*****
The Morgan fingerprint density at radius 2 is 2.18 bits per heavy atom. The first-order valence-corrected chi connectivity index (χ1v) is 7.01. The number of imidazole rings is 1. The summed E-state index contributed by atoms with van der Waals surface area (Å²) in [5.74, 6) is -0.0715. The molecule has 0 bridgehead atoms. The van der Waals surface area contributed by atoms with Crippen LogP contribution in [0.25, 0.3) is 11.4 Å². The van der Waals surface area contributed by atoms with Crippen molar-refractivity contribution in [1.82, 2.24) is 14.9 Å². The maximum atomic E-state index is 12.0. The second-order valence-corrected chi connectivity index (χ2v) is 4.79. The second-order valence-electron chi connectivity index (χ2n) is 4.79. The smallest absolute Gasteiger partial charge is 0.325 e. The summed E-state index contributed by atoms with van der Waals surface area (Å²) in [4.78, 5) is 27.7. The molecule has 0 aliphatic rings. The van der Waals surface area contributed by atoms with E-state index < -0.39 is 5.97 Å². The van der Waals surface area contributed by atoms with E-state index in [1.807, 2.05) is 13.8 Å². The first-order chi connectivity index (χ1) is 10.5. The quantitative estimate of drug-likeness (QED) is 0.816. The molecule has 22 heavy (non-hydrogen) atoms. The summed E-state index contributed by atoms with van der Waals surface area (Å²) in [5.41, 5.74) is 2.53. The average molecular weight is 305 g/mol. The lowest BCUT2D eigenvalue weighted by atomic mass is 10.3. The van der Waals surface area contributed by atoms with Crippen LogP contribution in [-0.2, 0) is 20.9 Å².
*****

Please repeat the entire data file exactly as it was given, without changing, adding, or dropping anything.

The Morgan fingerprint density at radius 2 is 2.18 bits per heavy atom. The first-order valence-corrected chi connectivity index (χ1v) is 7.01. The number of imidazole rings is 1. The summed E-state index contributed by atoms with van der Waals surface area (Å²) in [5.74, 6) is -0.0715. The molecule has 0 bridgehead atoms. The van der Waals surface area contributed by atoms with Crippen LogP contribution in [0.25, 0.3) is 11.4 Å². The van der Waals surface area contributed by atoms with Crippen molar-refractivity contribution in [1.82, 2.24) is 14.9 Å². The maximum atomic E-state index is 12.0. The second-order valence-corrected chi connectivity index (χ2v) is 4.79. The second-order valence-electron chi connectivity index (χ2n) is 4.79. The smallest absolute Gasteiger partial charge is 0.325 e. The summed E-state index contributed by atoms with van der Waals surface area (Å²) in [4.78, 5) is 27.7. The molecule has 0 aliphatic rings. The van der Waals surface area contributed by atoms with E-state index < -0.39 is 5.97 Å². The van der Waals surface area contributed by atoms with E-state index in [1.807, 2.05) is 13.8 Å². The first-order chi connectivity index (χ1) is 10.5. The quantitative estimate of drug-likeness (QED) is 0.816. The molecule has 22 heavy (non-hydrogen) atoms. The summed E-state index contributed by atoms with van der Waals surface area (Å²) in [5.41, 5.74) is 2.53. The average molecular weight is 305 g/mol. The lowest BCUT2D eigenvalue weighted by atomic mass is 10.3. The van der Waals surface area contributed by atoms with Crippen LogP contribution in [-0.2, 0) is 20.9 Å².